# Algebra and Subst Rules

In this section, we will learn our first two proof rules for programming logic – `Algebra`

and `Subst`

.

## Verifying simple programs

Before we delve into our new proof rules, let’s look at the process for verifying simple Logika programs (ones that include user input, variable initialization, and assignment statements using different operations). Here, the `// -->`

lines are pieces of the verification process that you must add (or consider) in order to prove correctness of your program, and the other lines are the code of the program.

```
get user input / set initial variable values
// --> add assume statements to specify what must be true about the input
program statement
// --> add proof block to evaluate what has happened in the program
program statement
// --> add proof block to evaluate what has happened in the program
program statement
// --> add proof block to evaluate what has happened in the program
(...more program statements)
// --> add assert statements to express what our program did
```

We see that if our program involves user input, then we must consider whether our program will only work correctly for certain input values. In that situation, we express our assumptions using `assume`

statements.

After each program statement, we must add a proof block to evaluate what changed on that line of code. We will see more details on these proof blocks throughout the rest of this chapter. Recall that the syntax for those proof blocks looks like:

```
Deduce(
//@formatter:off
1 ( claim ) by Justification,
...
//@formatter:on
)
```

Finally, we add one or more `assert`

statements to express what our program did. These are usually placed at the end of a program, but sometimes we have assert statements throughout the program to describe the progress up to that point.

## Algebra justification

The `Algebra*`

justification can be used for ANY algebraic manipulation on previous claims. When using this justification, include all relevant proof line numbers in whatever order (you might use as few as zero line numbers or as many as 3+ line numbers).

### Example

Consider this example (which eliminates the Logika mode notation and the necessary import statements):

```
var x: Z = 6
var y: Z = x
//this assert will not hold yet
assert (y == 6)
```

Following our process from above, we add proof blocks after each program statement. In these proof blocks, we start by listing the previous program statement as a premise:

```
var x: Z = 6
Deduce(
1 ( x == 6 ) by Premise,
)
var y: Z = x
Deduce(
1 ( y == x ) by Premise,
//need claim "y == 6" for our assert to hold
)
//this assert will not hold yet
assert (y == 6)
```

For our assert to hold, we must have EXACTLY that claim in a previous proof block – so we know we want our second proof block to include the claim `y == 6`

.

Here is the program with the second proof block completed – the assert statement will now hold.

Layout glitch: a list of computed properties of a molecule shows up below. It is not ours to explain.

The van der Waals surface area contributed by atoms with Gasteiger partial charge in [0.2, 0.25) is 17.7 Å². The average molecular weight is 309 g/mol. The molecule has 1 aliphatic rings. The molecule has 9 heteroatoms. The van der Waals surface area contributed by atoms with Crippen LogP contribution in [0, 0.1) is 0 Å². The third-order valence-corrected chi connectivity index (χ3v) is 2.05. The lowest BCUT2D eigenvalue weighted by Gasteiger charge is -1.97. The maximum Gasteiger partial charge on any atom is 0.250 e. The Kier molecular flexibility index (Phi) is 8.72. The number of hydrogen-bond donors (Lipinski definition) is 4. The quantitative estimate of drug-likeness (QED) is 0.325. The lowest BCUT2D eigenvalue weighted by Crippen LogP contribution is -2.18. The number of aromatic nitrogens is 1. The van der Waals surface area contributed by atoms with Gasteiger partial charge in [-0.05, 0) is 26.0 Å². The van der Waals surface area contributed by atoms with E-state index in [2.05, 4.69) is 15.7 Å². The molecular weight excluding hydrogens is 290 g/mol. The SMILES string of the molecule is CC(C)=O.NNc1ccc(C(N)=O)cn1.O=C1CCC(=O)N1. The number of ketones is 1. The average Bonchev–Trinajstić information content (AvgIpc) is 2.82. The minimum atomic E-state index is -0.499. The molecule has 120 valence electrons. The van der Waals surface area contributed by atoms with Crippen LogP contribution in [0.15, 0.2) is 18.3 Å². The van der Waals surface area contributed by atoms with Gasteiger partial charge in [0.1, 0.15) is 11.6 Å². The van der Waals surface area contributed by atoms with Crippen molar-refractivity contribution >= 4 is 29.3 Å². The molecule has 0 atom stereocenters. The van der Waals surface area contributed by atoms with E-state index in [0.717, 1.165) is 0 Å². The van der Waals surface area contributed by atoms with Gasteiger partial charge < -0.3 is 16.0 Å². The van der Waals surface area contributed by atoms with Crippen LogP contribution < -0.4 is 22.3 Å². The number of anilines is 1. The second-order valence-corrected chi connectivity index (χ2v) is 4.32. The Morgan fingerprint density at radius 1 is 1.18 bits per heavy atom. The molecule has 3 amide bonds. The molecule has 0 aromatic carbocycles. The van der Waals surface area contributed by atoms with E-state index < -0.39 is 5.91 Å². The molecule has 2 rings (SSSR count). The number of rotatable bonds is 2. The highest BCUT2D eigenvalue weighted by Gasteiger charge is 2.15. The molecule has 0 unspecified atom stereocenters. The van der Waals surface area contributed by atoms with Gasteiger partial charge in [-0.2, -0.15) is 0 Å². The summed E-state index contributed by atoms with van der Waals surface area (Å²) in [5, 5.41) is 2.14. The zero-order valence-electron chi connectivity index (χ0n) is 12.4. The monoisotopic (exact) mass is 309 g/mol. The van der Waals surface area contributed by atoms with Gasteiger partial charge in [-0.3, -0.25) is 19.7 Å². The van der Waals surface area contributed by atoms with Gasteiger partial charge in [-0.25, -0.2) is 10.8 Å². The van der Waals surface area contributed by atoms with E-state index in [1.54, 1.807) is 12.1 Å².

```
var x: Z = 6
Deduce(
1 ( x == 6 ) by Premise,
)
var y: Z = x
Deduce(
1 ( y == x ) by Premise,
2 ( x == 6 ) by Premise, //established in a previous proof block, and x is unchanged since then
3 ( y == 6 ) by Algebra*(1, 2) //we know y is 6 using the claims from lines 1 and 2
)
//this assert will now hold yet
assert (y == 6)
```

We could have also deleted the first proof block in this example. We would still be able to claim `x == 6`

as a premise in the last proof block, as `x`

had not changed since being given that value.

## Subst_< and Subst_>

We have two deduction rules that involve substitution – `Subst_<`

and `Subst_>`

. Both of these rules are similar to the find/replace feature in text editors. They preserve truth by replacing one proposition with an equivalent one.

The `Algebra*`

justification will work for most mathematical manipulation. However, it will not work for any claim involving `∧`

, `∨`

, `→`

, `F`

, `∀`

, `∃`

– in those cases, we will be required to use substitution instead.

### Subst_< justification

Here is the syntax for the `Subst_<`

rule. In the example below, line `m`

must be an equivalence (something equals something else). Line `n`

can be anything.

```
Deduce(
...
m ( LHS_M == RHS_M ) by SomeJustification,
...
n ( LINE_N ) by SomeJustification,
...
p ( claim ) by Subst_<(m, n),
...
)
```

`(claim)`

rewrites `LINE_N`

by substituting all occurrences of `RHS_M`

with `LHS_M`

. The `_<`

part of the justification name indicates the direction of the find/replace. You can think of it as `LHS_M <- RHS_M`

(showing that `RHS_M`

is coming in for each `LHS_M`

). Here is an example:

```
Deduce(
1 ( x + 1 == y - 4 ) by SomeJustification,
2 ( x*(x + 1) == (x + 1) + y ) by SomeJustification,
3 ( x*(y - 4) == (y - 4) + y ) by Subst_<(1, 2)
)
```

We wrote line 3 by replacing each occurence of `x + 1`

with `y - 4`

.

### Subst_> justification

Here is the syntax for the `Subst_>`

rule. Just as with `Subst_<`

, line `m`

must be an equivalence (something equals something else). Line `n`

can be anything.

```
Deduce(
...
m ( LHS_M == RHS_M ) by SomeJustification,
...
n ( LINE_N ) by SomeJustification,
...
p ( claim ) by Subst_>(m, n),
...
)
```

Here, `(claim)`

rewrites `LINE_N`

by substituting all occurrences of `LHS_M`

with `RHS_M`

. We can think of it as indicating `LHS_M -> RHS_M`

(showing that `LHS_M`

is coming in for each `RHS_M`

). Here is an example:

```
Deduce(
1 ( x + 1 == y ) by SomeJustification,
2 ( x*y == (x + 1) + y ) by SomeJustification,
3 ( x*(x + 1) == (x + 1) + x + 1 ) by Subst_>(1, 2)
)
```

We wrote line 3 by replacing each occurence of `y`

with `x + 1`

. Note that we put parentheses around our first replacement to ensure a product equivalent to the original statement.